Bottom Line: In panlobular emphysema, HRCT shows either panlobular low attenuation or ill-defined diffuse low attenuation of the lung.Paraseptal emphysema is characterized by subpleural well-defined cystic spaces.Recent topics related to imaging of pulmonary emphysema will also be discussed, including morphometry of the airway in cases of chronic obstructive pulmonary disease, combined pulmonary fibrosis and pulmonary emphysema, and bronchogenic carcinoma associated with bullous lung disease.

View Article: PubMed Central - PubMed

Affiliation: Department of Radiology, Shiga University of Medical Science, Seta-Tsukinowa, Otsu, Shiga 520-2192, Japan. masashi@belle.shiga-med.ac.jp

ABSTRACT
The term 'emphysema' is generally used in a morphological sense, and therefore imaging modalities have an important role in diagnosing this disease. In particular, high resolution computed tomography (HRCT) is a reliable tool for demonstrating the pathology of emphysema, even in subtle changes within secondary pulmonary lobules. Generally, pulmonary emphysema is classified into three types related to the lobular anatomy: centrilobular emphysema, panlobular emphysema, and paraseptal emphysema. In this pictorial review, we discuss the radiological--pathological correlation in each type of pulmonary emphysema. HRCT of early centrilobular emphysema shows an evenly distributed centrilobular tiny areas of low attenuation with ill-defined borders. With enlargement of the dilated airspace, the surrounding lung parenchyma is compressed, which enables observation of a clear border between the emphysematous area and the normal lung. Because the disease progresses from the centrilobular portion, normal lung parenchyma in the perilobular portion tends to be preserved, even in a case of far-advanced pulmonary emphysema. In panlobular emphysema, HRCT shows either panlobular low attenuation or ill-defined diffuse low attenuation of the lung. Paraseptal emphysema is characterized by subpleural well-defined cystic spaces. Recent topics related to imaging of pulmonary emphysema will also be discussed, including morphometry of the airway in cases of chronic obstructive pulmonary disease, combined pulmonary fibrosis and pulmonary emphysema, and bronchogenic carcinoma associated with bullous lung disease.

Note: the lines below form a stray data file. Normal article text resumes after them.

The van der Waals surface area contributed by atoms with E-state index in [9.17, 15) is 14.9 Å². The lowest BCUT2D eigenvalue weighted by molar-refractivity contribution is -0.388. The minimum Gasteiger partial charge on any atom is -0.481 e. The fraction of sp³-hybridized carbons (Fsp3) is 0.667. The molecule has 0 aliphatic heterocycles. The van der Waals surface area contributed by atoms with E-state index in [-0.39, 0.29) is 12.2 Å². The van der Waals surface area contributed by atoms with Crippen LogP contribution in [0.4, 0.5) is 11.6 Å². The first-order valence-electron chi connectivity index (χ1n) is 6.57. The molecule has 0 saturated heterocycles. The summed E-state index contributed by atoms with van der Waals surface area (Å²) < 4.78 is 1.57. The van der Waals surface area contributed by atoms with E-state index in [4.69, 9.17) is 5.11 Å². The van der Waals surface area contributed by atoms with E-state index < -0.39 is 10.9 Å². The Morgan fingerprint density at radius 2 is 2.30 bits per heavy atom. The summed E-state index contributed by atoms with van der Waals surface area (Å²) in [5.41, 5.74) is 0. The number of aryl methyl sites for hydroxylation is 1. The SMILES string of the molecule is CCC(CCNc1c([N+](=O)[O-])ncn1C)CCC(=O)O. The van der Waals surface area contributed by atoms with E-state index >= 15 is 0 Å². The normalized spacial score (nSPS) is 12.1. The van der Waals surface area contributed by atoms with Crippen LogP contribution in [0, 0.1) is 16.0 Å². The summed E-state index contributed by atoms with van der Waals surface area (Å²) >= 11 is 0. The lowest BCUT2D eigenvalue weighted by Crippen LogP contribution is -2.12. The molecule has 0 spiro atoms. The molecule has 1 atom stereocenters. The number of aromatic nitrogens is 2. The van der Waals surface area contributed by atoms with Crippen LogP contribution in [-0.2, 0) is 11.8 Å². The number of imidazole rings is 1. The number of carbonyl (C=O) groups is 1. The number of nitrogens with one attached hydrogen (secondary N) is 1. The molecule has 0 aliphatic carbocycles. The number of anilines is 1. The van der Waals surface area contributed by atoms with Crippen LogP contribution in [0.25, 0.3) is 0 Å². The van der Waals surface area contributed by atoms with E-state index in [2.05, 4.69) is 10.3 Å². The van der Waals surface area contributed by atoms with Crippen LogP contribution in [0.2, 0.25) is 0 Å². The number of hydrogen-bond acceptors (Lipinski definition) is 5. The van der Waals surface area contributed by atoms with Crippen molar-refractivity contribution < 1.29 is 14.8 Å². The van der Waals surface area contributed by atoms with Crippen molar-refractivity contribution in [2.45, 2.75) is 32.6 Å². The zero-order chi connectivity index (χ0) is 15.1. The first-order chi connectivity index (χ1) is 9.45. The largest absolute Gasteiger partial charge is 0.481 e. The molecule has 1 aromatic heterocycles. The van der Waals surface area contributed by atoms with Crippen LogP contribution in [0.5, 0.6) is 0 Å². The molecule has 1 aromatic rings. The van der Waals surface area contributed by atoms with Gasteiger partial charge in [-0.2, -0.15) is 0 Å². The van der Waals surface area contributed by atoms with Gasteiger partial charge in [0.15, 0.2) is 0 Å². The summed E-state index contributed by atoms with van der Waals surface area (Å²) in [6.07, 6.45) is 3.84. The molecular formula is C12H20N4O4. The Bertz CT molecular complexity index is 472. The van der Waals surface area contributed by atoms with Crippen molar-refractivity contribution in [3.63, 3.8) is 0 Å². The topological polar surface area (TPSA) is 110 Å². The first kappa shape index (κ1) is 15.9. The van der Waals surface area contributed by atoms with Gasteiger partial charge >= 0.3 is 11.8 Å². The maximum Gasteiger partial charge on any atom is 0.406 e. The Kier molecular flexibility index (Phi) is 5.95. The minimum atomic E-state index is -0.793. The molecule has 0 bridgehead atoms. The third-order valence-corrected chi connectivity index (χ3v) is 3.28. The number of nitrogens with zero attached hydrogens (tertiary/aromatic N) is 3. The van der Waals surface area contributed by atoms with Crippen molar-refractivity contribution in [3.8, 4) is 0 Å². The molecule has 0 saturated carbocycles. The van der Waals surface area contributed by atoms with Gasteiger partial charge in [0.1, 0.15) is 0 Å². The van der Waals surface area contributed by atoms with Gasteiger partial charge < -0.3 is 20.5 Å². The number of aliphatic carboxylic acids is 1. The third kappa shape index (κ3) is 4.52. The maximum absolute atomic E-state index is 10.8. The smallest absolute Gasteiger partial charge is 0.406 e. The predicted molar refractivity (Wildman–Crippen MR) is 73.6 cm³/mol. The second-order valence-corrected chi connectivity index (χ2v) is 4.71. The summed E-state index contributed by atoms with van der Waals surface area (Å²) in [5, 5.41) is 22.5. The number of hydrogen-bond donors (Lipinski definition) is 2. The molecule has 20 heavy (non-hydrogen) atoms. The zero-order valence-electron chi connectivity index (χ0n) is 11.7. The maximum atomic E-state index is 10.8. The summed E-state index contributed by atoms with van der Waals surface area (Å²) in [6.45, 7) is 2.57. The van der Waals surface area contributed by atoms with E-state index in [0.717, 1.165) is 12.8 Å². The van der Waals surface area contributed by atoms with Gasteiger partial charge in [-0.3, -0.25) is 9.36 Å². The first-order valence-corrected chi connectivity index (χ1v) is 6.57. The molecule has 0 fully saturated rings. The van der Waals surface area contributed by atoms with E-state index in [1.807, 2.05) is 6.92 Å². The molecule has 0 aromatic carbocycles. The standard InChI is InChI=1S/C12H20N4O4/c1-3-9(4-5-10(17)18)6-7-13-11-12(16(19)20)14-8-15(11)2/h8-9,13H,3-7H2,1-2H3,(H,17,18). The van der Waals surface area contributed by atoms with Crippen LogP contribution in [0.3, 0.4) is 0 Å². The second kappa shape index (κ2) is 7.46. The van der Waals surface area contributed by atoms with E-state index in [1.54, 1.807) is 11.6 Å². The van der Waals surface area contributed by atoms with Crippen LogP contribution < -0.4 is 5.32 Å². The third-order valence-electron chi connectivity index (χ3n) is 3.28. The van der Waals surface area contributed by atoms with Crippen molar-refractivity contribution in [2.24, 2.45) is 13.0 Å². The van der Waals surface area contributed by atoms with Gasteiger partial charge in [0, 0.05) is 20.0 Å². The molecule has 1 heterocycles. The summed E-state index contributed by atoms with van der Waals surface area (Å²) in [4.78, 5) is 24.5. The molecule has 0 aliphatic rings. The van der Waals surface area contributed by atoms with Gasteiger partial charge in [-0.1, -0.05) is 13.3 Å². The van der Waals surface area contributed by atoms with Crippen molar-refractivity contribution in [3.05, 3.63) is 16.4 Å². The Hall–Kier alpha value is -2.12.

Show MeSH
Related in: MedlinePlus